Bloomsdale Farms, 1914
|Founded||Philadelphia, Pennsylvania, United States (1784 )|
The D. Landreth Seed Company is one of the oldest companies in the United States. It was founded on January 7, 1784, by David and Cuthbert Landreth on High Street, (now 1210 Market Street). The David Landreth School in Point Breeze, Philadelphia is named for the founder.
David Landreth was born in 1752 in Northumberland, England. In 1780, Landreth immigrated with his family to Montreal, Canada, to establish a seed company. The harsh Canadian climate forced him to relocate to Philadelphia in 1783. In 1786, he partnered with his brother Cuthbert to run the business in Philadelphia.
At first, he sold seeds to the City of Philadelphia and nearby estates. Over time his business grew and George Washington, Thomas Jefferson and Joseph Bonaparte were among his customers when they visited the city during the Constitutional Convention in 1787. In 1818, a store was founded in Charleston, South Carolina and a second in St. Louis in 1854 which later closed at the start of the Civil War. Landreth and his son David, who joined the company in 1820, were among the founders of the Pennsylvania Horticultural Society in 1827 and produced the first agricultural journal in the United States, Floral Magazine, in 1832. D. Landreth and Sons moved to Bloomsdale Farms to test seeds on 600 acres in Bristol, Pennsylvania in 1847, where the company continued to grow. Seeds were distributed internationally as well as nationally, including to the West Indies, South Africa, India, China and Japan. In 1852, Landreth's supplied seeds for Commander Matthew C. Perry trip to Japan as gifts. Upon Perry's return in 1855, Landreth received the first major importation of Japanese seeds into the United States for cultivation and distribution, including the red shiso and wineberries.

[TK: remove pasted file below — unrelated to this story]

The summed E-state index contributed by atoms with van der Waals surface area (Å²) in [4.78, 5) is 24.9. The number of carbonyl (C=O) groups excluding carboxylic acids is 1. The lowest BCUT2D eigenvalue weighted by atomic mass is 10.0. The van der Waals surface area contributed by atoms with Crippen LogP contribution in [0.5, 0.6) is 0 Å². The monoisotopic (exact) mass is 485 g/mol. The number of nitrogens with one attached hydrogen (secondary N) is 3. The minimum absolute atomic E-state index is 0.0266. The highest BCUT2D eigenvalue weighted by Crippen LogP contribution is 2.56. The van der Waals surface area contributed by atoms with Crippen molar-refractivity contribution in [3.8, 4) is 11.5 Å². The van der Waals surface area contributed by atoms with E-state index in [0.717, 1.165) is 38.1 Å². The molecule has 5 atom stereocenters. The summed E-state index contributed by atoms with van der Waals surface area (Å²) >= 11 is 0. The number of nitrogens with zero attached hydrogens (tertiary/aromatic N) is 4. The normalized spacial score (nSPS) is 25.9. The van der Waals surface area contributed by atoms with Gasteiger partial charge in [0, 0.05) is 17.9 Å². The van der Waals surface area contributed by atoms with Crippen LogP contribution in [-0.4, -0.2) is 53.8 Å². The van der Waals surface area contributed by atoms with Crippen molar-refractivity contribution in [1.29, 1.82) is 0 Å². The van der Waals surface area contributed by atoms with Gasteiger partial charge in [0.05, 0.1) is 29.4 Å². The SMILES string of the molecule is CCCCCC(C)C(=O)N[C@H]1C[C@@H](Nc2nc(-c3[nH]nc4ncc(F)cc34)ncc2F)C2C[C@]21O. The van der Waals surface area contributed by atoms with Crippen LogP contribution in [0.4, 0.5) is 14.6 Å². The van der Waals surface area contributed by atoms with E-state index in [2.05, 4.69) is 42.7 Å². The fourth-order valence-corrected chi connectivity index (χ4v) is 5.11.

In 1880, David Landreth II, died and his sons Oliver, Burnet (1869–1941), and Leopold took over the business. In 1904, the company changed names to D. Landreth Seed Company and was headed by Landreth's great-grandsons.
In 1942, it was sold to the Buist Seed Co. of Philadelphia. During World War II the US Government condemned much of Bloomsdale Farms for defense contractors and housing. Suburban sprawl took care of the balance of the farm. The company was sold to the Goldberg Co., which moved it to Baltimore until 2006.
In 2003, venture capitalist Barbara Melera purchased the company and became its president in hopes of saving the company from closure. In 2010, the company began turning a profit and customers increased to 4,000 from 350 after a growing interest in heirloom seeds. After using a combination of her personal finances and loans to finance the company, she was later sued by creditors in 2012. In 2016, the company was listed for auction and was acquired by American Meadows, Inc.
The introduction of the company's creative plant breeding placed them at the forefront of modern cooking preferences. The company introduced the zinnia in 1789, the first truly white potato in 1811, and the tomato in 1820 to the United States.